Using Emojis in the Workplace and Why You Should Not

Emojis…those little symbolic icons that, during our very busy lives without time to type a bunch of words out, can quickly express our thoughts and feelings to friends, family and other special ones in our lives.  The smiley face telling a friend hello or to have a nice day, the winking face blowing a kiss to a romantic partner, the hot red face grimacing about a bad day at work, the frowny face with tears telling the world about some sadness…all of these emojis and more have become the norm, the accepted way the majority of us communicate with one another on a daily basis.  We use these emotional symbols via texting, social media, and sometimes workplace email. 

But the question is…should we be using them in all areas of our lives? 

  • Personal texting or emailing to friends, family and loved ones…great! 
  • Posting on non-professional social media sites…not a problem! 
  • Using in workplace emails or professional social media sites such as LinkedIn…most definitely a no! 

“Why should we not use emojis in a workplace setting”, you ask?  Let’s discuss four of the main reasons why I believe we shouldn’t use emojis in our professional lives.          

Can imply sarcasm

I know you may have innocently used that smiley face emoji at the end of your email response to a manager, simply meaning you pleasantly completed the task they asked you to do.  You may have thought that straight face included in your “I am so sorry to have caused that mistake that you had to fix” email to your coworker was just a way to ask for forgiveness.  That frowny face inserted into a customer communication, apologizing as to why their shipment was late…I know you didn’t mean anything negative by doing this. 

According to Alizah K. Lowell, LCSW-R, CEDS, a clinical social worker and psychoanalyst in New York City, in her article titled Why Do We Use Emojis?  Sometimes our words benefit from the addition of pictures, we often use emojis for several different reasons such as lightening the mood, softening the blow and expressing ourselves when we have difficulty communicating the right words (Lowell, 2016).  However, she also states that “Emojis are not labeled, so their meaning is up to those who use them” (Lowell, 2016).  This is where I start to have a problem with them being used in the workplace.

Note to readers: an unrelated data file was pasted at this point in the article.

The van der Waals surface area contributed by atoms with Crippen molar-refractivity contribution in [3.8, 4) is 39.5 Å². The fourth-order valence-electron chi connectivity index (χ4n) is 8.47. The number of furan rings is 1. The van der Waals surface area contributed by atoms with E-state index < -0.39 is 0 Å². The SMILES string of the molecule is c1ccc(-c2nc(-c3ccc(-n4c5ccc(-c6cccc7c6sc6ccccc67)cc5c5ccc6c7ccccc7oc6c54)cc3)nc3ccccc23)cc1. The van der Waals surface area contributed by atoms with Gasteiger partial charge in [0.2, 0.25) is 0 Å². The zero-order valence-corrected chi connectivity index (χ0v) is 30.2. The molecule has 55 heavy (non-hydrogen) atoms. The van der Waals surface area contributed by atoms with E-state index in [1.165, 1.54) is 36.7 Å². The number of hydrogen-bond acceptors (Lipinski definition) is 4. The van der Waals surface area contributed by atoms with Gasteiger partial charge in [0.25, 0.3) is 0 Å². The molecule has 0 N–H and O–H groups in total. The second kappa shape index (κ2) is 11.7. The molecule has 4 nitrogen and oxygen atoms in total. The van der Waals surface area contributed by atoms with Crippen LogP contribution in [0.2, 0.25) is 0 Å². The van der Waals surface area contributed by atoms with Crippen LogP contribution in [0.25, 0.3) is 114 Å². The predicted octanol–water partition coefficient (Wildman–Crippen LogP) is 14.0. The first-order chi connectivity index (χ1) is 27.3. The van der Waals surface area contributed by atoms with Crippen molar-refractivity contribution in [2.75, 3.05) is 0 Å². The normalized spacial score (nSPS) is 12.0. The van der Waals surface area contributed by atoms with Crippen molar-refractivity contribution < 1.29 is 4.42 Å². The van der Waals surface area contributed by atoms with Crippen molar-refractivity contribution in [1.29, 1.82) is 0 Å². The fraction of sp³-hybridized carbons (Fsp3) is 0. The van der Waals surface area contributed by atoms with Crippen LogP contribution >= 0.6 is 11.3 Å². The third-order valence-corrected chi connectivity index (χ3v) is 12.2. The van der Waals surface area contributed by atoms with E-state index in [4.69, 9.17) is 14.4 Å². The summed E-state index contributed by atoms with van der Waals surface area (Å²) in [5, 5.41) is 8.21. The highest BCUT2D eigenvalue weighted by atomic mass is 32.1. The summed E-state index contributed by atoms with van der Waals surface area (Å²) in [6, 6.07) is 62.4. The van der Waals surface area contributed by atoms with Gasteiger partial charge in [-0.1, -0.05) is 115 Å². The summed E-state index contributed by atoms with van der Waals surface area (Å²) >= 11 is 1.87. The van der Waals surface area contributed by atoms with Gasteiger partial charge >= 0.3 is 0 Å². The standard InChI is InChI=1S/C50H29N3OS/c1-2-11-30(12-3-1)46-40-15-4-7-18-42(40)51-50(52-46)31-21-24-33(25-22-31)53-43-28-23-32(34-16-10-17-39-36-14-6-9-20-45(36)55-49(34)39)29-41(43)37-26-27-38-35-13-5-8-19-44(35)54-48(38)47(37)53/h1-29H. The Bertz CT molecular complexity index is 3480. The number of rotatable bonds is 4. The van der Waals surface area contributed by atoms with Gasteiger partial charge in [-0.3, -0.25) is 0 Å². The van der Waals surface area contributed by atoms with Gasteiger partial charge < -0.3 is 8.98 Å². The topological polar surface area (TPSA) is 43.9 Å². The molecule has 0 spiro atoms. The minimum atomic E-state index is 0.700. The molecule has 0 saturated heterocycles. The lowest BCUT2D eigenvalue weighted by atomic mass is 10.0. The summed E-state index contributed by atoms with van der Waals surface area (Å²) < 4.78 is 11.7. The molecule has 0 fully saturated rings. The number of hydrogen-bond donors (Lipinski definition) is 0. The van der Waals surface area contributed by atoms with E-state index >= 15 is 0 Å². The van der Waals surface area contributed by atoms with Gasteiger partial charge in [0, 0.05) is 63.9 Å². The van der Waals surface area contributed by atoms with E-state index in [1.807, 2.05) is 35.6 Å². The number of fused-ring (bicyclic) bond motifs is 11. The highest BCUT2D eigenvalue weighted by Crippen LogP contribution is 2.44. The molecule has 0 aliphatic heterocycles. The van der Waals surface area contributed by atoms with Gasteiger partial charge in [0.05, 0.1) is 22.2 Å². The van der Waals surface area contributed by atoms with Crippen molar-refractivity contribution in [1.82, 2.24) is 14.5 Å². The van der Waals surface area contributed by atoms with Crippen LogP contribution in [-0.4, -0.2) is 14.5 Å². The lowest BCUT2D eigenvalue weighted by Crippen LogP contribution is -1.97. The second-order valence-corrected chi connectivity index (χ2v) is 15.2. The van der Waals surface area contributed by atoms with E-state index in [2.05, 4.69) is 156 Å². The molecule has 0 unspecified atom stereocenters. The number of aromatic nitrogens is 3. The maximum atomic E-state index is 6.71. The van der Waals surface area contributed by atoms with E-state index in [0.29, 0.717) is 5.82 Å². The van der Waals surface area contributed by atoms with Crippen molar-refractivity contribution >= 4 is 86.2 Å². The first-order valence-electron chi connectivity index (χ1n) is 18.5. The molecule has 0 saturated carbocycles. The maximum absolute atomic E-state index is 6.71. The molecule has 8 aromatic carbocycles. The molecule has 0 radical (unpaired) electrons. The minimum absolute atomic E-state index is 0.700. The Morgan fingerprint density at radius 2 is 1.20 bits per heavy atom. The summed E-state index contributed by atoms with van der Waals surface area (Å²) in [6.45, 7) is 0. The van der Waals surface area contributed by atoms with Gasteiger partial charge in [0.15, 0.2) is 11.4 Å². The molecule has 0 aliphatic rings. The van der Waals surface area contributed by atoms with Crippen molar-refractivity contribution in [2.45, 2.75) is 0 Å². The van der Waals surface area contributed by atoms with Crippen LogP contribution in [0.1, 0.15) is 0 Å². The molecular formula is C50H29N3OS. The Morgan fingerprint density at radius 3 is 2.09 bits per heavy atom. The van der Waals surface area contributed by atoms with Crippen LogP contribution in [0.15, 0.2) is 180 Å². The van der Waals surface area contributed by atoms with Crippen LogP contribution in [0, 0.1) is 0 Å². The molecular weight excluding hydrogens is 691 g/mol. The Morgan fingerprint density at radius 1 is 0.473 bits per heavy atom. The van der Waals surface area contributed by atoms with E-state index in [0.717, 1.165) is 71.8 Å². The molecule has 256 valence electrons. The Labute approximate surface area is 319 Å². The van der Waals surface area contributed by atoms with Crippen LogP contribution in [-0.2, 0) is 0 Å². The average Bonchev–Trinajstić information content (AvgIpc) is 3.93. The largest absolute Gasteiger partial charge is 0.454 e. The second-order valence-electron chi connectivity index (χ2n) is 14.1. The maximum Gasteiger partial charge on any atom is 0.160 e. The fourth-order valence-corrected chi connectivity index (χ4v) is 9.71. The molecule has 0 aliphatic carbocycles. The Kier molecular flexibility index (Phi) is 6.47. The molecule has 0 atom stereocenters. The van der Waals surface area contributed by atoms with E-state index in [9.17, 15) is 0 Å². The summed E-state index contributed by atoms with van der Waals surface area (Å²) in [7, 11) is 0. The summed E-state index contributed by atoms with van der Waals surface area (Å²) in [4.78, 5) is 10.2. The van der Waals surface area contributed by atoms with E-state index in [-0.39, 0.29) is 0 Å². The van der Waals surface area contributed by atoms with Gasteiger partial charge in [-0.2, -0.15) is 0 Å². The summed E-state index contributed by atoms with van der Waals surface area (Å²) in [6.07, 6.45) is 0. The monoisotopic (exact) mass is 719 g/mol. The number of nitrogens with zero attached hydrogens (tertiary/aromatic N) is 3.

Since emojis can be interpreted in many different ways, the receiver of a workplace email may not view your response the same way that you intended it to mean.  When dealing with someone with an eating disorder or marital problems, it might just be ok for a social worker or psychiatrist to use emojis to “lighten the mood” or “soften the blow”;  however, your manager may start getting irritated when they continuously get a “Done 😊” response to something they have had to ask you multiple times to do. Your coworker that has to constantly email you to fix mistakes you have made is going to start thinking the straight face you continue to send them each time has a sarcastic meaning.  That customer who would really like to send you the angry red face emoji because their order was messed up or shipped late again may just go find another supplier if they continue to receive frowny faces but no future change in the amount of errors.    

Could be viewed as sexual harassment

As a manager, I have had a winking face sent to me in an email where I was asking other employees why they were not following a certain process.  Even though I knew the certain employee was only implying that they were happy that I was asking for others to follow this certain process they had also previously requested, it made me start thinking as an HR Manager as to whether that winking face was appropriate or not.